As teased ahead of its worldwide debut, “The Blackening” satirizes the Black character horror tropes that have historically treated these roles as expendable to the plot. But with fresh storytelling and new personalities in the mix, the movie acts like an ode to a genre that more or less has been lacking the nuances of Blackness. “I like the fact that we can just be ourselves and not think about the trope of how we’re seen through the lens of whoever else . . . Seeing who we are and not what you think we are,” Gregg shares.
Mayo’s favorite trope to break down in “The Blackening,” she says, was the Black queer man, Perkins’s character. “It’s definitely not the subservient character. He is not trying to serve the rest of the entire cast, he does not have all the answers,” she explains. “When it comes to Black queer people, it’s just [normally] very one-note. So [seeing] my favorite, my baby, Dewayne, do that on set, that was amazing.”
The cast all agree that “The Blackening” pushes the envelope for Black people in horror because “you get us in an unapologetic way that you don’t typically see when there’s only one of us,” Gregg suggests. “It’s a Black-to-Black point of view written for a film that’s going to be culturally innovative,” Pharoah adds. Perkins, meanwhile, believes the film offers “a breath of fresh air to allow Black people to act in things like Black people and use what is inherently within them to survive, because we’re survivors.” “We’re not going to give up,” he adds.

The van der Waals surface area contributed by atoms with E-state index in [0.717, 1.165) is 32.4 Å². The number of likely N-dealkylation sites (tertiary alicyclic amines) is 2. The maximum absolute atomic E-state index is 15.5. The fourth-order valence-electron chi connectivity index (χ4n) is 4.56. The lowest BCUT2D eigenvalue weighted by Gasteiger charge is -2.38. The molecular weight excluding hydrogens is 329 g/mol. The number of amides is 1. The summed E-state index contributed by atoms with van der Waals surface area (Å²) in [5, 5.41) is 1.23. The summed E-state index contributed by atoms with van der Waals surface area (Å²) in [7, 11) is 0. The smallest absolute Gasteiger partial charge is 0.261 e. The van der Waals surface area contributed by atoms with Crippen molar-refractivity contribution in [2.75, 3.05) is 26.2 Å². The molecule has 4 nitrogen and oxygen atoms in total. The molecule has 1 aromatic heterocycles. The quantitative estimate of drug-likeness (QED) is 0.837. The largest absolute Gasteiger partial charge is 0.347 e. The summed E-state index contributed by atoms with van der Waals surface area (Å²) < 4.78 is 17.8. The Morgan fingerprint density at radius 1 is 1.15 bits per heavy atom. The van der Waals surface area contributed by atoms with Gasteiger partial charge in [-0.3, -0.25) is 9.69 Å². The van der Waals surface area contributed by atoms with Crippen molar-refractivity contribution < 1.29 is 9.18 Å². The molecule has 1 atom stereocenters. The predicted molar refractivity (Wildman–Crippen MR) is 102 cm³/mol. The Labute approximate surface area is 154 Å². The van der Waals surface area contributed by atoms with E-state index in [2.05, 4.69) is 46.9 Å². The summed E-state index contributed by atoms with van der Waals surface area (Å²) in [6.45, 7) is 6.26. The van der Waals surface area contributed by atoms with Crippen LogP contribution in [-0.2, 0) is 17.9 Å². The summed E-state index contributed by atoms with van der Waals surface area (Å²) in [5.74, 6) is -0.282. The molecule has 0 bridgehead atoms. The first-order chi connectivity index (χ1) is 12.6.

“We’re not the token. We are not a monolith. We are the main characters of our own story.”
Maybe most of all, “The Blackening” is staking claim for Black characters in the horror space and making it possible for authentic Black horror stories to exist. “I love horror satire, and the fact that we have our own now means a lot to me,” Fowler states.
The resounding sentiment among the cast is the powerful representation in “The Blackening” also sends a message about our freedom as well. “Throughout the film, the theme was friends fighting for their lives and loyalty, and that’s what we think Juneteenth is about, which is why we wanted to release it during this time frame,” Robertson explains during the film’s ABFF Q&A.
As she points out to POPSUGAR, “It’s a statement when you have all of these Black leads, different hues of Blackness leading a film. We’re not the token. We are not a monolith. We are the main characters of our own story.”
It’s because of this that Pharoah has high hopes for the film’s impact. “It’s going to be a cult classic,” he declares. “People are going to be talking about this for years and the opportunity that more Black folks are going to be able to get from this movie. Tracy and Dewayne getting their voices out there, more and more Black people seeing us together and saying, ‘We can do that too.'” Hollywood, we hope you’re listening.
“The Blackening” is now playing in theaters.